Bitcoin prices continued to drift farther away from the $7,000 benchmark in trading on Friday, April 6. The No. 1 cryptocurrency was joined in its losses by most of the top market value assets, as nearly all of the top 20 coins by market cap traded down in afternoon action.
Here are the stories you need to know about heading into the weekend.
Monex Confirms Coincheck Takeover
Monex Group Inc. confirmed Friday that it would buy cryptocurrency exchange Coincheck Inc. for 3.6 billion yen ($33.5 million) in a bid to expand its blockchain technology capabilities. The confirmation came after several days of speculation and unconfirmed reports of a deal. Tokyo-based Monex, an online brokerage firm, said that it would buy all the shares of the hacked Coincheck, despite a crackdown by Japanese regulators on cryptocurrency exchanges. Monex shares surged 20% on Friday to close at 480 yen. The company's shares jumped almost 40% this week as rumors of the deal swirled. "We aim to build a secured business environment for customers by fully backing up Coincheck's enhancement process," Monex said. "We will support Coincheck to provide secure environment to customers and to grow sustainably as a socially valuable cryptocurrency exchanger."
Mt. Gox CEO No Longer a Believer
Mark Karpeles, the former chief executive of the once-largest bitcoin exchange Mt. Gox, said he is no longer a believer in bitcoin. Speaking through a thread on Reddit, Karpeles said, "The technology is definitely here to stay, but bitcoin may have trouble evolving and keeping up." He added, "I could be wrong about this. I've been wrong about a lot of things." Karpeles formerly led Mt. Gox, which filed for bankruptcy in 2014 after losing thousands of customers' bitcoins in a hacking attack. Karpeles, who had run Mt. Gox since 2011, was arrested in Japan in 2015 and served jail time for his association with the now-defunct exchange.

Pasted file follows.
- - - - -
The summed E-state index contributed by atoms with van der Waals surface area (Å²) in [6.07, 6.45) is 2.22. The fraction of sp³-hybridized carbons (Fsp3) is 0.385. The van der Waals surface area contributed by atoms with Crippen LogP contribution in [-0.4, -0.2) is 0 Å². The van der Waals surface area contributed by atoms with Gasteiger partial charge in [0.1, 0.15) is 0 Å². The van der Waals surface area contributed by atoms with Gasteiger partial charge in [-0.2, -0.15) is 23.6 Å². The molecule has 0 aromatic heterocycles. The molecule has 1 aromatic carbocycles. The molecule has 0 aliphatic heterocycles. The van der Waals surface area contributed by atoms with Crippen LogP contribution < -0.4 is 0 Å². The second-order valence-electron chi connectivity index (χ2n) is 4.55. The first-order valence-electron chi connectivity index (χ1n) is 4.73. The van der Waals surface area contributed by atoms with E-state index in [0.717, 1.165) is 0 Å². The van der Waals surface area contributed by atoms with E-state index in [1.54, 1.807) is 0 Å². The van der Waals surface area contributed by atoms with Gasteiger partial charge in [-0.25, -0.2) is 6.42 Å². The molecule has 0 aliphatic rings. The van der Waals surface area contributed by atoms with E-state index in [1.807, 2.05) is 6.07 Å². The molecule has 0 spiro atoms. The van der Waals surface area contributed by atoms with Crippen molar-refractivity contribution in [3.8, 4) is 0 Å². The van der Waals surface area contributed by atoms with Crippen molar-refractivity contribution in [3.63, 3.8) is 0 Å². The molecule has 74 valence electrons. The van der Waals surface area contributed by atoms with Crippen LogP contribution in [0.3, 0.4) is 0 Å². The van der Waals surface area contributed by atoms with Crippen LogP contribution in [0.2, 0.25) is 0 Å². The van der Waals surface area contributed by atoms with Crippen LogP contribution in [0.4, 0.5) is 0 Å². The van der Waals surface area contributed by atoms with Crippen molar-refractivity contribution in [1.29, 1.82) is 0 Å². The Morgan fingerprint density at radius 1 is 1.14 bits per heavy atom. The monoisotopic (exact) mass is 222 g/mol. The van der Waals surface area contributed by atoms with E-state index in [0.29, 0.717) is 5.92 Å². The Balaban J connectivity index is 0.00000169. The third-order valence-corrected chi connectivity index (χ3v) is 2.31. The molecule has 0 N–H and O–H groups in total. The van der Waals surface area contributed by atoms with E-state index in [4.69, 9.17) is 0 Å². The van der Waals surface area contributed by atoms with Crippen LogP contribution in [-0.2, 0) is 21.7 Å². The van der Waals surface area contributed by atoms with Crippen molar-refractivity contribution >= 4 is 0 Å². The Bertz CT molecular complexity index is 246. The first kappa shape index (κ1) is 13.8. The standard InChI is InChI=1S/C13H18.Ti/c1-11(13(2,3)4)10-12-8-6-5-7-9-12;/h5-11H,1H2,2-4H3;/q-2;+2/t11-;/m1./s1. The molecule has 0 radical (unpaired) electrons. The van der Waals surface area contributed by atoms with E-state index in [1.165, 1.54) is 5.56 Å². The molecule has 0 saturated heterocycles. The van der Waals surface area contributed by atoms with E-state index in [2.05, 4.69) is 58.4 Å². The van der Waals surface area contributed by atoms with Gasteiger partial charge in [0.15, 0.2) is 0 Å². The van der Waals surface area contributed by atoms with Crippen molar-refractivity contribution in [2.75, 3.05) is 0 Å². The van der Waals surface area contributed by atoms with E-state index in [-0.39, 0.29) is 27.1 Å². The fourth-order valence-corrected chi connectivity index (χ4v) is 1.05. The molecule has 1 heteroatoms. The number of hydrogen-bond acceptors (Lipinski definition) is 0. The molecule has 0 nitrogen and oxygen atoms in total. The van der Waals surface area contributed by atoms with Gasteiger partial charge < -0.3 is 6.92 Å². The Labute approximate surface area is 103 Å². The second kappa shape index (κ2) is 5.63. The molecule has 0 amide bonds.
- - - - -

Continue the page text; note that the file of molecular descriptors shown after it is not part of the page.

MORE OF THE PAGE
Longfin Drama Continues
Longfin Corp. (LFIN) trading was halted for the fourth consecutive day on Friday. The halt came after the Securities and Exchange Commission on Friday placed an emergency freeze on $27 million in stock sales for Longfin, which it called a "purported cryptocurrency company." According to SEC litigation documents, Longfin CEO Venkata Meenavalli allegedly caused the company to issue more than two million unregistered restricted shares to Longfin corporate secretary and director Amro Altahawi. The SEC document also alleges that Meenavalli caused the company to issue what could be tens of thousands of restricted shares to two other Longfin affiliates, Suresh Tammineedi and Dorababu Penumarthi. The halt Friday came after days of volatility that saw Longfin rise 64% Thursday on about 6.4 million shares of volume. That's way above LFIN's average daily volume of just 560,000 shares.
UK Warns on Crypto Derivatives
The Financial Conduct Authority in the UK issued a
on its website Friday cautioning investors on cryptocurrency derivative products, which the watchdog said will likely need to be regulated soon. The FCA doesn't presently consider cryptocurrencies to be either currencies or commodities, but the futures and derivatives products of cryptocurrencies could be considered financial instruments, the regulator wrote Friday. "Firms conducting regulated activities in cryptocurrency derivatives must, therefore, comply with all applicable rules in the FCA's Handbook and any relevant provisions in directly applicable European Union regulations," FCA said.
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